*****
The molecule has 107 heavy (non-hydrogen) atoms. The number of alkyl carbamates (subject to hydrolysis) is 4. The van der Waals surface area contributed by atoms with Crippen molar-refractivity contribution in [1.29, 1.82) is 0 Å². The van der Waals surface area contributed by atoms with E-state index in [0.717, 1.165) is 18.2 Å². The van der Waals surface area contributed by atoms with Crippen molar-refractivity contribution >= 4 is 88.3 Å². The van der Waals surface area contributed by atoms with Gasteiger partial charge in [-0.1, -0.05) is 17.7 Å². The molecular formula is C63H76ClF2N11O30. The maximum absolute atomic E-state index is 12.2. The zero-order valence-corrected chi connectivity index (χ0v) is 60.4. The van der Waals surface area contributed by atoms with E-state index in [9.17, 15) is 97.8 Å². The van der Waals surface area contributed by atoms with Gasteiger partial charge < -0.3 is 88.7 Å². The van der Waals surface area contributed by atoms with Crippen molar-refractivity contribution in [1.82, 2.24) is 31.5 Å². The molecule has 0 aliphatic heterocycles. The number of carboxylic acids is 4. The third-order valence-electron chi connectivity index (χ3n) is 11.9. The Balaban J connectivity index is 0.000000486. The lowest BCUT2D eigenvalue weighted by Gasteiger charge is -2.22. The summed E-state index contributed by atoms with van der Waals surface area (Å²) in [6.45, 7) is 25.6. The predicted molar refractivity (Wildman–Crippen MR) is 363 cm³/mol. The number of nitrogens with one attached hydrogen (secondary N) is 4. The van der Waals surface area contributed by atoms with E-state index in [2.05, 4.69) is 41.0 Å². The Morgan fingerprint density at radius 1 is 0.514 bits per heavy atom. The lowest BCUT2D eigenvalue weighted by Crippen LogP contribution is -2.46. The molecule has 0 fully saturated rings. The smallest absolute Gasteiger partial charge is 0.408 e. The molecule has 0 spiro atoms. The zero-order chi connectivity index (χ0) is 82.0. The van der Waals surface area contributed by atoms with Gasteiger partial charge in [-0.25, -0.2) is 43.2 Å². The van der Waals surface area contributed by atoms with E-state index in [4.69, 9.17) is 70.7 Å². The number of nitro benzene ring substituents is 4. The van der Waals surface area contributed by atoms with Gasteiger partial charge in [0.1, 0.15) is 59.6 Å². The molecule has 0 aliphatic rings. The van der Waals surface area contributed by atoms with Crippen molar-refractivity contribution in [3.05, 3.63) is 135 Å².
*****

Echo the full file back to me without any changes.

The molecule has 107 heavy (non-hydrogen) atoms. The number of alkyl carbamates (subject to hydrolysis) is 4. The van der Waals surface area contributed by atoms with Crippen molar-refractivity contribution in [1.29, 1.82) is 0 Å². The van der Waals surface area contributed by atoms with E-state index in [0.717, 1.165) is 18.2 Å². The van der Waals surface area contributed by atoms with Crippen molar-refractivity contribution >= 4 is 88.3 Å². The van der Waals surface area contributed by atoms with Gasteiger partial charge in [-0.1, -0.05) is 17.7 Å². The molecular formula is C63H76ClF2N11O30. The maximum absolute atomic E-state index is 12.2. The zero-order valence-corrected chi connectivity index (χ0v) is 60.4. The van der Waals surface area contributed by atoms with E-state index in [9.17, 15) is 97.8 Å². The van der Waals surface area contributed by atoms with Gasteiger partial charge < -0.3 is 88.7 Å². The van der Waals surface area contributed by atoms with Crippen molar-refractivity contribution in [1.82, 2.24) is 31.5 Å². The molecule has 0 aliphatic heterocycles. The number of carboxylic acids is 4. The third-order valence-electron chi connectivity index (χ3n) is 11.9. The Balaban J connectivity index is 0.000000486. The lowest BCUT2D eigenvalue weighted by Gasteiger charge is -2.22. The summed E-state index contributed by atoms with van der Waals surface area (Å²) in [6.45, 7) is 25.6. The predicted molar refractivity (Wildman–Crippen MR) is 363 cm³/mol. The number of nitrogens with one attached hydrogen (secondary N) is 4. The van der Waals surface area contributed by atoms with E-state index in [2.05, 4.69) is 41.0 Å². The Morgan fingerprint density at radius 1 is 0.514 bits per heavy atom. The lowest BCUT2D eigenvalue weighted by Crippen LogP contribution is -2.46. The molecule has 0 fully saturated rings. The smallest absolute Gasteiger partial charge is 0.408 e. The molecule has 0 spiro atoms. The zero-order chi connectivity index (χ0) is 82.0. The van der Waals surface area contributed by atoms with Gasteiger partial charge in [-0.25, -0.2) is 43.2 Å². The van der Waals surface area contributed by atoms with E-state index in [4.69, 9.17) is 70.7 Å². The number of nitro benzene ring substituents is 4. The van der Waals surface area contributed by atoms with Gasteiger partial charge in [0.1, 0.15) is 59.6 Å². The molecule has 0 aliphatic rings. The van der Waals surface area contributed by atoms with Crippen molar-refractivity contribution in [3.05, 3.63) is 135 Å².